You’ve probably seem the breathless media headlines everywhere: “Emotet’s back!”
One cybersecurity article we saw – and we knew what it was about right away – didn’t even give a name, announcing simply, “Guess who’s back?”
As you almost certainly know, and may sadly have experienced first hand, Emotet is a blanket term that typically refers both to a family of “command-and-control” malware and the gang who are its commanders-and-controllers.
The idea is simple: instead of building a single-purpose malware program for each attack, and unleashing it on its own, why not spearhead the attack with a general purpose malware agent that calls home to report its arrival, and awaits further instructions?
In popular terminology, that sort of malware is often referred to as a zombie or bot, short for software robot, and a collection of bots with the same command-and-control servers (known as C&C or C2 servers in the jargon), under the same botmasters, is known as a botnet.
Emotet, however, was not just a bot – to many sysadmins and threat responders, it was the bot, run by a notoriously resilient and determined criminal gang who operated their botnet as a disturbingly effective content delivery network for cybercrime.
A common Emotet attack chain typically ran in multiple stages, something like this:
Back in February 2021:
The [Emotet crew] typically use the zombies under their control as a sort of content delivery network for other cybercriminals, offering what amounts to a pay-to-play service for malware distribution.
The Emotet gang does the tricky work of building booby-trapped documents or web links, picking enticing email themes based on hot topics of the day, and tricking victims into infecting themselves…
…and then sells on access to infected computers to other cybercriminals so that those crooks don’t have to do any of the initial legwork themselves.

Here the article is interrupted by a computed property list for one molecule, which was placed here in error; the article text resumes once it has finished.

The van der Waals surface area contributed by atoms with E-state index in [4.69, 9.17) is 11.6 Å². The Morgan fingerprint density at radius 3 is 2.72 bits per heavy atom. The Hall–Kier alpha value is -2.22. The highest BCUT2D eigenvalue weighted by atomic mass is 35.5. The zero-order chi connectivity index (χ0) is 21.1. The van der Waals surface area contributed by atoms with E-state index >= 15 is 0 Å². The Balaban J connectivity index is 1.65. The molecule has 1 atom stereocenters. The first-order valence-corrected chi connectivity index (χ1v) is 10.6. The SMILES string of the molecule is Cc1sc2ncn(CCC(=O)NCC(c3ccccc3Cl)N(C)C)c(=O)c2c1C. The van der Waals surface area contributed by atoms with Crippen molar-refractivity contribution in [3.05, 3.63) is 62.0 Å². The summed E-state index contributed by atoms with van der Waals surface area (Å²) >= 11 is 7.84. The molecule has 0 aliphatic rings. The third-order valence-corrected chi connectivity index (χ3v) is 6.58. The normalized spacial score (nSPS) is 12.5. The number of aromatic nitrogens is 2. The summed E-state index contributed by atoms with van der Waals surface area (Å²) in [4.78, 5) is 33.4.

That quote, notably, comes from an article entitled Emotet take”down – Europol attacks “world’s most dangerous malware”
All quiet on the Emotet front
Since then, the Emotet ecosystem, if we may use that word to describe it, has been essentially off the radar, silent, and invisible.
But as we mentioned in February 2021, the same gang went quiet in February 2020, only to reappear suddenly in July of that year.
And, according to current reports, something similar has happened again, with researchers around the world noting a return of “Emotet-like” activity, and announcing, as Mark Twain famously did after reading in the newspapers that he had passed away, that the report of its death was an exaggeration.
We’ve always been happy to report on malware takedowns, cybercrime busts and other disruptions that have removed or reduced cybercriminality, but we’ve also always advised against relaxing too much when that sort of report appears.
Here’s our advice, whether this Emotet “revival” is the same criminals who’ve returned from takedown to active duty or new recruits; whether it’s the old malware code or a re-written variant; whether the new botnet has the same goals or yet more aggressive ones:
If you need any help with your IT security or suspect your system is compromised, don’t hesitate to contact us at JohnCruzIT.